Could this 10-year-old fix Pakistan's waste problem?
"If people just thought for a moment before dumping their rubbish then maybe they wouldn't do it as it harms our environment."
Zymal Umer, 10, sighs as she takes in the view of a makeshift rubbish dump on the outskirts of her hometown Sargodha in Punjab, Pakistan. But could the girl dubbed the country's "youngest social entrepreneur" by many have a solution?
For now, there are colourful piles of plastic bags, metal and general waste as far as the eye can see.
Wafts of smoke fill the air with a putrid and toxic stench as much of the refuse is set on fire.
What's in front of Zymal is just the tip of the iceberg that is Pakistan's problem with waste.
According to the country's environment protection department, 20m tonnes of solid waste is generated a year and the figure is growing by 2.4% annually.
"This is a situation you can find across all of Pakistan - these bags are not biodegradable and people carelessly discard them. They don't really think about recycling," Zymal says.
Proper solid waste management has never been practised in the country; only half of the rubbish generated is collected by the government and there is a severe lack of adequate landfill sites.
Dumping and burning remain the most common methods of disposal and much of the uncollected waste poses serious risks to public health.
Zeebags is Zymal's bid to try to reduce pollution and increase awareness about the environment.
The schoolgirl turns old newspapers into bright and beautifully decorated gift bags which are then sold to family and friends and most of the profits distributed to various local charities.
In the space of just three years she has gone from selling a few bags to selling hundreds - worth $4-5,000.
"I learnt to make the bags by watching YouTube.
"It is hard to balance my schoolwork with running Zeebags, so I make them at the weekend or during the holidays with my cousins.
"My father and grandfather pay for my raw materials and if they didn't help me, it would be very hard to keep my project going," she says.
One charity Zymal's money goes to is called SOS Children's Villages, which helps orphaned and destitute children across Pakistan.
"Through my income I've been able to pay for water coolers, washing machines, batteries and the type of things they need for daily life," Zymal explains. "To see the happiness on their faces gives me a lot of satisfaction and motivation to carry on."
Her innovative and charitable enterprise has attracted a fair bit of attention with TV and newspaper coverage labelling Zymal as "Pakistan's youngest social entrepreneur".
Zeebags has also won a number of awards in Pakistan, Saudi Arabia and the USA.
"I was very excited to get some international recognition for my work and proud to get some positive exposure for my country and parents."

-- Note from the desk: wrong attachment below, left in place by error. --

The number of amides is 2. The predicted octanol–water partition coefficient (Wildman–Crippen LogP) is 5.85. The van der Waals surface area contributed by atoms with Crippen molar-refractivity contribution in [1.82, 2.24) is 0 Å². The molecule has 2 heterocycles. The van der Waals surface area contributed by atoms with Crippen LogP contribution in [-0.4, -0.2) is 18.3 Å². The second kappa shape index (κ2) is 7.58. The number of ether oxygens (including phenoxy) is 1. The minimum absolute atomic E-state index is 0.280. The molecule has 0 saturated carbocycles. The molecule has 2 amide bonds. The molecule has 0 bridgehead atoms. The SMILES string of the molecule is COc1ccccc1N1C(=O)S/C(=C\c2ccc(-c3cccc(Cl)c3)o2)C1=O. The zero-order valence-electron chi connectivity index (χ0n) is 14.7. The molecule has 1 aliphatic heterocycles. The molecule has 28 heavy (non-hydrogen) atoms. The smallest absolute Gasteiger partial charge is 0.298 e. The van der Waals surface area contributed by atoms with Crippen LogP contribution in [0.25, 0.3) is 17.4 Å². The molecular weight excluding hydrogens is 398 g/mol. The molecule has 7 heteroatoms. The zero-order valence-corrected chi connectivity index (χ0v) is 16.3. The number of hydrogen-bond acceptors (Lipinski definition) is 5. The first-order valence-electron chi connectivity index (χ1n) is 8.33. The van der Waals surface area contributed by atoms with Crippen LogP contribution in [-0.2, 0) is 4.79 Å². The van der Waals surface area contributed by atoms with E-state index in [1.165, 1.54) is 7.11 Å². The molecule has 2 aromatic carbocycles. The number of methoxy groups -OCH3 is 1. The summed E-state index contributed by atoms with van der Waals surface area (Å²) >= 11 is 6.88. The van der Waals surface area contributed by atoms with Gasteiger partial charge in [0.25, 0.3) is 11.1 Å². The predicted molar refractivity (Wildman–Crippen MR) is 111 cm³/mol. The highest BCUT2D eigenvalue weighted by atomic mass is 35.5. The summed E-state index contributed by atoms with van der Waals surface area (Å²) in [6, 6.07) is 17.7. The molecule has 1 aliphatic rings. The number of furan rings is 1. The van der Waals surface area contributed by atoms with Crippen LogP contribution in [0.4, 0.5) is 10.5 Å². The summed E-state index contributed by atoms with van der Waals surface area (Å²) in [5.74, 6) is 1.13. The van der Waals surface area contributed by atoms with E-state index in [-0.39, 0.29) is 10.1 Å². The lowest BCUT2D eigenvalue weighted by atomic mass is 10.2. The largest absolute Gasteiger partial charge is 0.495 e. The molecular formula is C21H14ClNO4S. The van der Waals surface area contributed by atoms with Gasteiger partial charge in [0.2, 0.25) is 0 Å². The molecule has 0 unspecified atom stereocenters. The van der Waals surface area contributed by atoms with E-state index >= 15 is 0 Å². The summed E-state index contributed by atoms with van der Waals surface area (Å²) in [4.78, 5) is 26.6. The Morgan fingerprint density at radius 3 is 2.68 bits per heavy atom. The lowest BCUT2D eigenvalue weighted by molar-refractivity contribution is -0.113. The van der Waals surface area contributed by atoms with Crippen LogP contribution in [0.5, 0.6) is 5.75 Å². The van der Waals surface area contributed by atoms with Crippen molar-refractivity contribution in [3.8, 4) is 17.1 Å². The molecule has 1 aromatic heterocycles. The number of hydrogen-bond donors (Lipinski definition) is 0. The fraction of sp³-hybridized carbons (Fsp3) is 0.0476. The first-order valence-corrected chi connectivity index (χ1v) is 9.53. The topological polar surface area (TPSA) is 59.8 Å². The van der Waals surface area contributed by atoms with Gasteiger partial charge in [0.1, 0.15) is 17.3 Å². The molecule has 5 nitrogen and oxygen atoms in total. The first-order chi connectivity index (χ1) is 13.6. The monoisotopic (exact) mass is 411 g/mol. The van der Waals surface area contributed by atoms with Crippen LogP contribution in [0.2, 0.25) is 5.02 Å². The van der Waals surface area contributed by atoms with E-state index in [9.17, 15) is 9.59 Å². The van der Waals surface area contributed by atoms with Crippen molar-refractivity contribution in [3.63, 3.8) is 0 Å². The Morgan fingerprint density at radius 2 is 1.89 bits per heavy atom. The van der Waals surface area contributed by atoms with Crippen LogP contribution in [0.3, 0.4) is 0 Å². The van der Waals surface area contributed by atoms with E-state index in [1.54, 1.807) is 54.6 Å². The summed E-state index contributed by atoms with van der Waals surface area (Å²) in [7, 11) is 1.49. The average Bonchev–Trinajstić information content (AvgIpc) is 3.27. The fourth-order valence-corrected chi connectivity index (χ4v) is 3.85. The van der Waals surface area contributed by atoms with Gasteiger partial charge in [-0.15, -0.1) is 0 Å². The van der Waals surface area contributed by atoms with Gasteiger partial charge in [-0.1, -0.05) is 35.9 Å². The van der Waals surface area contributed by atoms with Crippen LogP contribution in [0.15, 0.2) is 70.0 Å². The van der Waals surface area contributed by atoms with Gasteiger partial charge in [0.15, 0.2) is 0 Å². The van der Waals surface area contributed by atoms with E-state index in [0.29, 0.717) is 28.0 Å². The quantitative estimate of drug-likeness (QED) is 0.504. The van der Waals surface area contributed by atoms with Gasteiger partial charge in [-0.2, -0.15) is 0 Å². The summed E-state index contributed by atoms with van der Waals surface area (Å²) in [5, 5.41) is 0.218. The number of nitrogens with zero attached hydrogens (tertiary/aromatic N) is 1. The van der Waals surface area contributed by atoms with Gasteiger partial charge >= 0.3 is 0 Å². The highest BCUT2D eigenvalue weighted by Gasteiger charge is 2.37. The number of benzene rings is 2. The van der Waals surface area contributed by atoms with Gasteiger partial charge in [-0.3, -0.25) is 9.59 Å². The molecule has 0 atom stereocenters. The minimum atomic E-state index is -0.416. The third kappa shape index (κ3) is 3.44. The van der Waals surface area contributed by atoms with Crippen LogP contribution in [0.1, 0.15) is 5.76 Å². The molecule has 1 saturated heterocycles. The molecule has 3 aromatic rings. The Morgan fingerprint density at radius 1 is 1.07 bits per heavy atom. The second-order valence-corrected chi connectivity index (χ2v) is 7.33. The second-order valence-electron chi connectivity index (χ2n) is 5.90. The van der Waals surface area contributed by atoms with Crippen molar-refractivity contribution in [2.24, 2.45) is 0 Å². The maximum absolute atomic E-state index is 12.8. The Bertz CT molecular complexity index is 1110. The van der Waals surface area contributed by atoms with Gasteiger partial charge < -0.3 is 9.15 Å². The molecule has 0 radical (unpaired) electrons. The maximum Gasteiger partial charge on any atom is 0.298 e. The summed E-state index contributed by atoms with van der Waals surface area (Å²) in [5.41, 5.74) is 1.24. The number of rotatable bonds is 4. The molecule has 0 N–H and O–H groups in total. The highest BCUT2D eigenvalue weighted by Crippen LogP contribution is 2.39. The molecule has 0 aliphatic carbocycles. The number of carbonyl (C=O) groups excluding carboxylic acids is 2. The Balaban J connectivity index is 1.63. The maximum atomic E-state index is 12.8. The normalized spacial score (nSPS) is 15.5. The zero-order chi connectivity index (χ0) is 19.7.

Selling online has opened up her business to a new world of possibilities.
"In Pakistan it's thought girls cannot work independently but I haven't faced any difficulties and my aim is to continue my work.
"I want to become a businesswoman in the future and expand Zeebags through my website and showcase other people's products, too."
- Can these ice stupas solve the water crisis in the Himalayan Desert?
- The shampoo bottle saving babies
- Can these beads solve the biggest mass poisoning in history?
The BBC's Innovators series reveals innovative solutions to major challenges across South Asia.
Ever heard of the concept of "jugaad"? It's a Hindi term meaning cheap innovation.
If you have created a life hack or innovation that you are proud of, or spotted one while out and about on your travels, then share your picture with us by emailing , use the hashtags #Jugaad and #BBCInnovators and share your picture with @BBCWorldService, or upload your submission here.
Learn more about BBC Innovators.
"My biggest ambition is to grow my project not just in Pakistan but also globally," she says.
Kalsoom Lakhani is founder of Invest2Innovate, an organisation that helps start-up companies in Pakistan grow and attract funding. She says the country needs to think about the future for entrepreneurs.
"While we have this enormous potential we need to be always thinking, how we enable that potential and how we continue to not only allow young people to start a business but allow them to grow businesses."
Pakistan has already begun to tackle its environmental problems through legislation, establishing government agencies and accepting technical help from international donors.
But the response is still fragmented and not a particularly high priority in a country racked with more pressing security and political issues.
This gives Zymal's work even more urgency.
She hopes her success will start to change people's minds about the seriousness of taking care of their environment.
"It is important so future generations can live in a clean and safe world," she says.
"I want to be able to say I've played my part but it's up to others to do something themselves, too."